Justine Kurland

Justine Kurland
Bathroom, 1997
11 by 14 in.
© Justine Kurland; Courtesy of the artist and Mitchell-Innes & Nash, New York.

Nick Cave

The Let Go, an immersive performance and installation by Nick Cave at Park Avenue Armory.
Photo by Da Ping Luo.

Paolo Arao

Paolo Arao
52 Weeks, installation view
Courtesy of Barney Savage Gallery.

Ursula von Rydingsvard

Ursula von Rydingsvard
DWA (with Andria), 2017
Cedar
104 x 70 x 51 inches

Matthew Stone

Matthew Stone
Elder Flower, 2018
digital print on linen
63 x 98.4 inches, 160 x 250 cm
Courtesy of The Hole.

Grimanesa Amorós

GRIMANESA AMORÓS’ light sculpture, HEDERA (2018), now on view through August 11th during BRIC Celebrate Brooklyn! at the Prospect Park Bandshell

Jenny Saville

Jenny Saville
Ancestors, Installation View, 2018
Courtesy of Gagosian Gallery.

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New York

Must See New York: Nick Cave, Justine Kurland, Paolo Arao, and More

We can’t think of a better way to beat the heat than visiting must-see shows and exhibitions in New York. Here you’ll find a list of everything you need to check out this month in the city.

Nick Cave The Let Go, an immersive performance and installation by Nick Cave at Park Avenue Armory.
Photo by Da Ping Luo.

Nick Cave at Park Avenue Armory
Now–July 1
Nick Cave’s “The Let Go” is an immersive performance of sight, sound, and movement focused on creating a collective act of catharsis amongst its audience members. Working in collaboration with artists across several disciplines (like choreographer Francesca Harper and vocalist Jorell Williams), Cave transformed The Armory’s Drill Hall into a dance-based town hall setting. In addition to two 40-foot-tall Mylar sculptures created by Cave, the exhibition features a soundtrack by some of New York’s top DJs and wearable sculptures called “soundsuits,” which are meant to conceal the wearer’s gender, race, and class.

 

Grimanesa Amorós GRIMANESA AMORÓS’ light sculpture, HEDERA (2018), now on view through August 11th during BRIC Celebrate Brooklyn! at the Prospect Park Bandshell

Grimanesa Amorós at Prospect Park Bandshell
Now–August 11
Grimanesa Amorós’s HEDERA is a large-scale light sculpture commissioned as apart of BRIC’s 40th anniversary celebration. HEDERA (the Latin word for “ivy”) was inspired by the park’s natural plant life. As part of her creative practice, before creating a piece of art, Amorós first researches the histories and communities of the installation site, ensuring that each work reflects and amplifies its surroundings, opposed disrupting the natural flow of the environment.

Justine Kurland Justine Kurland
Bathroom, 1997
11 by 14 in.
© Justine Kurland; Courtesy of the artist and Mitchell-Innes & Nash, New York.

Justine Kurland at Mitchell-Innes & Nash
Now–June 29
Mitchell-Innes & Nash has presented a debut exhibition of the first prints of Justine Kurland’s “Girl Pictures.” Coinciding with the gallery’s 20th anniversary, the show is a series of 69 photographs taken between 1997–2002 while Kurland traveled across the United States. The works on display depict a variety of scenes featuring adolescent girls in dreamlike and dystopian settings. The intimate nature of the photographs paired with the constructed composition creates an unexpected world, which shines a light on perfection and reality.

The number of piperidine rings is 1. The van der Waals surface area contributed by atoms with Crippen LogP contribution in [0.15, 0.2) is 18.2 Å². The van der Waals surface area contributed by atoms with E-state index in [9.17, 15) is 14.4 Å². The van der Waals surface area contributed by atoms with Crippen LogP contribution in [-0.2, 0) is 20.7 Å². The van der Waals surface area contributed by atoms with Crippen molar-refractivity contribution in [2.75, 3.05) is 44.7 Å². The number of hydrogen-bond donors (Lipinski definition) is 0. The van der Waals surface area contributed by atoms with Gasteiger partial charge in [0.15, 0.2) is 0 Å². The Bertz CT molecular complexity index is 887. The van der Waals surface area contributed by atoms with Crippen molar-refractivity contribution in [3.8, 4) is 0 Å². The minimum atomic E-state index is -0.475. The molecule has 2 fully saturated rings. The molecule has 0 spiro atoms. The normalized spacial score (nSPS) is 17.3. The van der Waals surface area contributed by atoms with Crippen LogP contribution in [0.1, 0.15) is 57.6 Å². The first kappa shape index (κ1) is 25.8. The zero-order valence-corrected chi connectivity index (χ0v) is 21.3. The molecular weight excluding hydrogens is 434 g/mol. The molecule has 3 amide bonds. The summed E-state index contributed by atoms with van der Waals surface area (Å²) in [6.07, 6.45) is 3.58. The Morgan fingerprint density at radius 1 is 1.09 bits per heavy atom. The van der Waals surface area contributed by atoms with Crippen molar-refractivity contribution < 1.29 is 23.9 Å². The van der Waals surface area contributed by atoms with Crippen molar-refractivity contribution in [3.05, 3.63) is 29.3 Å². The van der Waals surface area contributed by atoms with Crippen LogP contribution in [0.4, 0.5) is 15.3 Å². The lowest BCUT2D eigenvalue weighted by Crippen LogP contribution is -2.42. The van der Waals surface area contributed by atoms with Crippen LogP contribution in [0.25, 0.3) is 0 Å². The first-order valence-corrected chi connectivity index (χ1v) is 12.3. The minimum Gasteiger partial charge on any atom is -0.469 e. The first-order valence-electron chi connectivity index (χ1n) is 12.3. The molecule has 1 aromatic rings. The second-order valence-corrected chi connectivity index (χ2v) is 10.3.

Ursula von Rydingsvard Ursula von Rydingsvard
DWA (with Andria), 2017
Cedar
104 x 70 x 51 inches

Ursula von Rydingsvard at Galerie Lelong
Now–June 23
Ursula von Rydingsvard’s “Torn” is an exhibition of new and recent works experimenting with bronze, resin, cedar, and paper. Intense, fierce, and vulnerable, the latest sculptures were fueled by the desire to move outside of her own psychological arena, taking risks she had yet to explore. Works on view include Book with no words (von Rydingsvard’s exploration of bookbinding through sculpture) and Z BOKU (a 10-foot-tall technical masterpiece cast in bronze).

Jenny Saville Jenny Saville
Ancestors, Installation View, 2018
Courtesy of Gagosian Gallery.

Jenny Saville at Gagosian
Now–July 20
Gagosian Gallery is showing Jenny Saville’s “Ancestors”—a collection of new paintings. Saville’s depiction of the human form imparts an awareness of how the body has been represented over time and across cultures, furthering her style that transcends both modern abstraction and classical figuration. “Ancestors” brings to mind archetypes from religion and mythology like Fates and the pietà, while the human forms featured in the works reflect the mutability of human behavior itself.

Matthew Stone Matthew Stone
Elder Flower, 2018
digital print on linen
63 x 98.4 inches, 160 x 250 cm
Courtesy of The Hole.

Matthew Stone at The Hole
Now–June 24
“NEOPHYTE,” a collection of over 20 new works by Matthew Stone, is the artist’s fourth solo show at The Hole. Figures that Stone created were made by using various 3-D software, wherein the artist photographs brushstrokes and then pieces them together, sculpting bodies in three dimensions. Feeding the spiritual component of the exhibition, “NEOPHYTE” (named for the “newly planted” season) features 500 hand painted liquid dropper bottles placed throughout the gallery by the artist. The dropper bottles, which contain plant-medicine, are free to visitors and are meant to promote emotional healing.

 

Paolo Arao Paolo Arao
52 Weeks, installation view
Courtesy of Barney Savage Gallery.

Paolo Arao at Barney Savage
Now–July 8
“52 Weeks” at Barney Savage is an exploration of queer imagery in which Paolo Arao created one painting every week for a year—a structural challenge that gave Arao a heightened sense of freedom, allowing him to push the boundaries of his visual language. The result resembles a calendar that depicts the evolution of the queer narrative. While each piece of work is unique, all play an important part in the yearlong progression.

 

 

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